Mushroom Soup For The Pixelated Soul
So I got an automated call from UPS earlier today that my Xbox 360 is scheduled to arrive tomorrow. It seems someone has to be present to sign off on the package, which is a slight pain as I’ll be the only person at home for a few days, but UPS usually arrives mid afternoon before I head to class, so it should be all good.
With that, I will likely retire Metal Gear Online forever. With the collective screaming, controller throwing, fist balling, and general rage, I feel like I’ve lost five years of my life to this game. I tried really hard to hone my skills and try to workaround the many, many, many exploiters and laggers that made my life hell, but I can only take falling into last place in every match before I ultimately snap.
Of course, if the community had been kinder, and bothered to use a mic instead of spamming the text chat like it was an MMO, I could have enjoyed the Metal Gear aesthetic and quirks, but instead I will probably file this game as the worst online game I have ever played, and hopefully ever will. Ironic, considering that I’ll be making another attempt to getting back into Gears of War 2, an online game I have shown equal hatred to. At least with the latter, there’s a legitimately good game there, it’s just been suffering from an absolutely terrible automatching system and a community who loves quitting mid-match.
Anyway, I’ve done enough bitching, so now it’s time for some praising.
I’m sure there’s many of you out there who is aware of Japanese Animation, but haven’t actually watched any of it. You’re probably curious what all the fuss is about, but don’t know where to start. I can certainly sympathise, considering how over-saturated the anime market is nowadays. You can’t tell a Gundam from a Gurren, you stroll by one crazy hairstyle after another, and your Google searches turn up pictures of female characters with impossibly massive breasts, or an angled shot at an underage girl’s undergarments (and heck, sometimes both at the same time). Either way, it’s a quick way to get fired from work.
Well, I’m here to help you out. Listed here are, in my opinion, ten essential anime shows that newbies, casuals, and veterans should seek out and watch. These choices represent the best and most varied series Japan has to offer.
Keep in mind that this list excludes anime movies, which will be getting its own list later on (and I’ll try not to fill most of it with Miyazaki’s films), and is tailor made for entertaining modern newbies. That’s why I’m not listing long established classics such as Astro Boy or Gundam, and are focusing mainly and my favorite shows instead of something I haven’t watched. Remember, it’s a personal list, but it’s also what I would recommend most to introduce someone to the world of Japanime.
In no particular order, my choices are:
1. Neon Genesis Evangelion
Getting the most obvious one out of the way, Neon Genesis Evangelion is one of the most referenced animes of all time, as well as one of the most influential; nearly every anime created after Evangelion has drawn inspiration from it, even if it doesn’t feature robots or emotionally distraught teenagers. It’s a series that doesn’t apologize for its cliches, including city-smashing robot battles and smoking hot fourteen year olds, but instead propels them to new heights of development that they become living, breathing characters. Ignoring the heavy religious symbolism, which was originally a selling point, it’s the men, women, and children that make this series live up to the tremendous hype and admiration it continues to receive. Regardless of who you are, you’re likely to find a little of yourself with one or more of the characters, sometimes to a disturbing accuracy. It might sound absurd that an anime could have a personal influence on your life, but Evangelion is certainly the most likely candidate to do so.
2. Giant Robo
In contrast to Eva’s sleek, futuristic style, Giant Robo looks more like a Saturday morning serial from the ’60s. Yet hidden underneath its oldschool appearance is seven of the most spectacular episodes you’ll ever witness, a carefully produced mini-series featuring gorgeous animation, a massive orchestral score, and a fast moving plot that will have you on the edge of your seat from start to finish. Each episode of Giant Robo feels like a big budget summer action movie, but is also an emotional rollercoaster that loops and turns with no moments to catch your breath. Even if you weren’t around during the era that Giant Robo flawlessly embraces, you’ll still feel like a kid again as you watch the rock ’em and sock ’em action with eyes wide open. Robo may not be pimped out like a space Gundam, but he’ll be the one robot you’ll remember the most.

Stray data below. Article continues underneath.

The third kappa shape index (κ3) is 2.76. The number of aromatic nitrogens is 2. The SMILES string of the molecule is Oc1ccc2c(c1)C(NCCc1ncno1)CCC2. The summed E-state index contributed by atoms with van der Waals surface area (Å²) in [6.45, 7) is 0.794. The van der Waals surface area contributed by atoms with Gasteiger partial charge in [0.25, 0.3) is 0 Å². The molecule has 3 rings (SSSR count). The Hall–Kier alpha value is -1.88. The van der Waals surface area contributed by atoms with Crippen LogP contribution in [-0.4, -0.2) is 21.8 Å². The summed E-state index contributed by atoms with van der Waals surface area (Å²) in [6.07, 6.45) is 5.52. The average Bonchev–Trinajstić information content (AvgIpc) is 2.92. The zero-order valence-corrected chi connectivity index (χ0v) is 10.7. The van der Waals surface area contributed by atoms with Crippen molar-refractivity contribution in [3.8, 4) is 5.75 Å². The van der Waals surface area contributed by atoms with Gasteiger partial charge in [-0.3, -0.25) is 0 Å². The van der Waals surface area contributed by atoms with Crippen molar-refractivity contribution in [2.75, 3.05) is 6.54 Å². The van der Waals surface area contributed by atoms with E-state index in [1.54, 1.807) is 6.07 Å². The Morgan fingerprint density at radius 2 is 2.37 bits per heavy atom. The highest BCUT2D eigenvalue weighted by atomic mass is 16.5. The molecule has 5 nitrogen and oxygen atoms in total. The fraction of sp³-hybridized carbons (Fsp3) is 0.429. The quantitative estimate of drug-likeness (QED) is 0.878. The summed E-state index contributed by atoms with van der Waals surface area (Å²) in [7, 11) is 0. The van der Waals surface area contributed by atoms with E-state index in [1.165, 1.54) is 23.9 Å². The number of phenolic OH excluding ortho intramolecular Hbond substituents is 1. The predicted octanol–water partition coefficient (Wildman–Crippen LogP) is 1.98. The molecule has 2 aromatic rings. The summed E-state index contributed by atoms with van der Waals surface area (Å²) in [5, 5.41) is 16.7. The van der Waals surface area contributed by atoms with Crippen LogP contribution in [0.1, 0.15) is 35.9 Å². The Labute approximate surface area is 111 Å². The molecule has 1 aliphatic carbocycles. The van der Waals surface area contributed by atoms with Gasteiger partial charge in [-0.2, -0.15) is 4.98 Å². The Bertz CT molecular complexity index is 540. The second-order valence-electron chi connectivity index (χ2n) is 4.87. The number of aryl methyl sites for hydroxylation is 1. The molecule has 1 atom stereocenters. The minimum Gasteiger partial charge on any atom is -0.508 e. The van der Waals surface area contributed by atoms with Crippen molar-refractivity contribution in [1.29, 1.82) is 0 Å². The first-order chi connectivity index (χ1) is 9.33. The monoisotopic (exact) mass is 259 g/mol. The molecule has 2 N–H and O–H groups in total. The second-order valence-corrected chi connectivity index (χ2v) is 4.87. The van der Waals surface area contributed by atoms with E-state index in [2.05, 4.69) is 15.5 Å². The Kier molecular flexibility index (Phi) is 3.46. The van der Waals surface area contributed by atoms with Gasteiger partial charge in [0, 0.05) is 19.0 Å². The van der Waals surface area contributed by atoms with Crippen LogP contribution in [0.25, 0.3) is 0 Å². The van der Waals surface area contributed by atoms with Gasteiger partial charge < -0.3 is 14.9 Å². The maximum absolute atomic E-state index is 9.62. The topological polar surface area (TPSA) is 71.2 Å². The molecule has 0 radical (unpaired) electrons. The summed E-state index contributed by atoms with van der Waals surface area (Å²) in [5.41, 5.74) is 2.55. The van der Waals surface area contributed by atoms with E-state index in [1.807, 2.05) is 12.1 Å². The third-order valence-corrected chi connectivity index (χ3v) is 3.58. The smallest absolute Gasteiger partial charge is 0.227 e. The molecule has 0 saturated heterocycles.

3. Ghost in the Shell: Stand Alone Complex
Don’t let the little tank robots with the cuddly voices deter you: Ghost in the Shell: SAC is one of the most mature animes you can watch. Like an NBC cop drama set in the far future, GitS splits its two seasons between “Stand Alone” episodes featuring individual cases, and “Complex” episodes that connect to unravel a looming mystery. From a grizzled war veteran, to a rookie cop married with a child, to a cybernetic woman who questions her very existence (and at times, her own gender), the characters of SAC let their personalities shine forth even when the focus is in their dangerous jobs. When the inevitable pursuit of a suspect occurs, watching these supercops hop over buildings, wear Predator-style cloaking devices, and wielding high-powered weapons feels as natural as it is exciting to watch. The digitally enhanced visuals and the fantastic soundtrack by Yoko Kanno (a name that every anime viewer should revere), followed by very deep and often political writing (that also often reaches Star Trek levels of head-scratching technobabble) add up to a mature experience that is rarely seen in other animes. Unless, of course, that series was adapted from a novel…
4. Legend of the Galactic Heroes
Despite the title, Galactic Heroes does not feature superpowered warriors, but instead focuses on regular men and women engaged in war. Waging battles in spaceships are two sides embroiled in a conflict for interstellar supremacy. At over 100 episodes and an even larger number of characters to keep track of, LotGH can be a daunting series to commit to, but those who stick with it will be rewarded with a brilliantly written narrative where no side is absolutely good nor evil, but different groups with different beliefs. One side may engage the other in a chess-like game of ship placement and surprise maneuvers, but the surviving members have enough courtesy to salute one another afterwards, and even engage in ceasefire conversations that increase each other’s respect. However, the number of twists, betrayals, and sudden deaths bear such a strong resemblance to George R. R. Martinn’s A Song of Ice and Fire novels, one has to wonder if George was a closet fansub watcher. Legend of the Galactic Heroes isn’t available for purchase in America, but a Google search should turn up some sites that have the entire saga up for download. Enjoy the most un-anime anime series ever created.